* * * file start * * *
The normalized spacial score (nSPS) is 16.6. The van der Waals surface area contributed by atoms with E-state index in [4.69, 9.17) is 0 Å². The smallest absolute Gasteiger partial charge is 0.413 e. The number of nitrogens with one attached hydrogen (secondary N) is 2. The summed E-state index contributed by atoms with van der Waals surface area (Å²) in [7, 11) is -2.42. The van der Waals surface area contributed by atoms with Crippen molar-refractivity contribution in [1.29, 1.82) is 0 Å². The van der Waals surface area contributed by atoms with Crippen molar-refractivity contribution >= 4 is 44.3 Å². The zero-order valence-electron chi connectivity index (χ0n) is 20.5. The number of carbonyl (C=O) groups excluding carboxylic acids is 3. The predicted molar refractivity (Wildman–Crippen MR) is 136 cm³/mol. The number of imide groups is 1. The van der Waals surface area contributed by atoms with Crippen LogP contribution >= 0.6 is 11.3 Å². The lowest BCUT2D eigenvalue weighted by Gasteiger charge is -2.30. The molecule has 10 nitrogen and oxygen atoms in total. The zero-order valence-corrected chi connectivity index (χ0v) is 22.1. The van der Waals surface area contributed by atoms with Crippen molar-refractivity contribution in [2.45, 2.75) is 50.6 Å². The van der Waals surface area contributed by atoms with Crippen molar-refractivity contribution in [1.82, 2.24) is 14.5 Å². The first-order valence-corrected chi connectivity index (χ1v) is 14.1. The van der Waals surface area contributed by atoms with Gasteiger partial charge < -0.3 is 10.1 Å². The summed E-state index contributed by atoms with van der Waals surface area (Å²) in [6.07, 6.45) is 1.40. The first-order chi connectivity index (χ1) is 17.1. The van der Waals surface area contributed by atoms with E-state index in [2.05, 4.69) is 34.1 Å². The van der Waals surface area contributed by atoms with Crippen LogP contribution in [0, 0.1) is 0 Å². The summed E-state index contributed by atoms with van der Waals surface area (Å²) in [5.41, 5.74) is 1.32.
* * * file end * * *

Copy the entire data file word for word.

The normalized spacial score (nSPS) is 16.6. The van der Waals surface area contributed by atoms with E-state index in [4.69, 9.17) is 0 Å². The smallest absolute Gasteiger partial charge is 0.413 e. The number of nitrogens with one attached hydrogen (secondary N) is 2. The summed E-state index contributed by atoms with van der Waals surface area (Å²) in [7, 11) is -2.42. The van der Waals surface area contributed by atoms with Crippen molar-refractivity contribution in [1.29, 1.82) is 0 Å². The van der Waals surface area contributed by atoms with Crippen molar-refractivity contribution >= 4 is 44.3 Å². The zero-order valence-electron chi connectivity index (χ0n) is 20.5. The number of carbonyl (C=O) groups excluding carboxylic acids is 3. The predicted molar refractivity (Wildman–Crippen MR) is 136 cm³/mol. The number of imide groups is 1. The van der Waals surface area contributed by atoms with Crippen LogP contribution >= 0.6 is 11.3 Å². The lowest BCUT2D eigenvalue weighted by Gasteiger charge is -2.30. The molecule has 10 nitrogen and oxygen atoms in total. The zero-order valence-corrected chi connectivity index (χ0v) is 22.1. The van der Waals surface area contributed by atoms with Crippen molar-refractivity contribution in [2.45, 2.75) is 50.6 Å². The van der Waals surface area contributed by atoms with Crippen molar-refractivity contribution in [1.82, 2.24) is 14.5 Å². The first-order valence-corrected chi connectivity index (χ1v) is 14.1. The van der Waals surface area contributed by atoms with Gasteiger partial charge < -0.3 is 10.1 Å². The summed E-state index contributed by atoms with van der Waals surface area (Å²) in [6.07, 6.45) is 1.40. The first-order chi connectivity index (χ1) is 17.1. The van der Waals surface area contributed by atoms with E-state index in [2.05, 4.69) is 34.1 Å². The van der Waals surface area contributed by atoms with Crippen LogP contribution in [0, 0.1) is 0 Å². The summed E-state index contributed by atoms with van der Waals surface area (Å²) in [5.41, 5.74) is 1.32.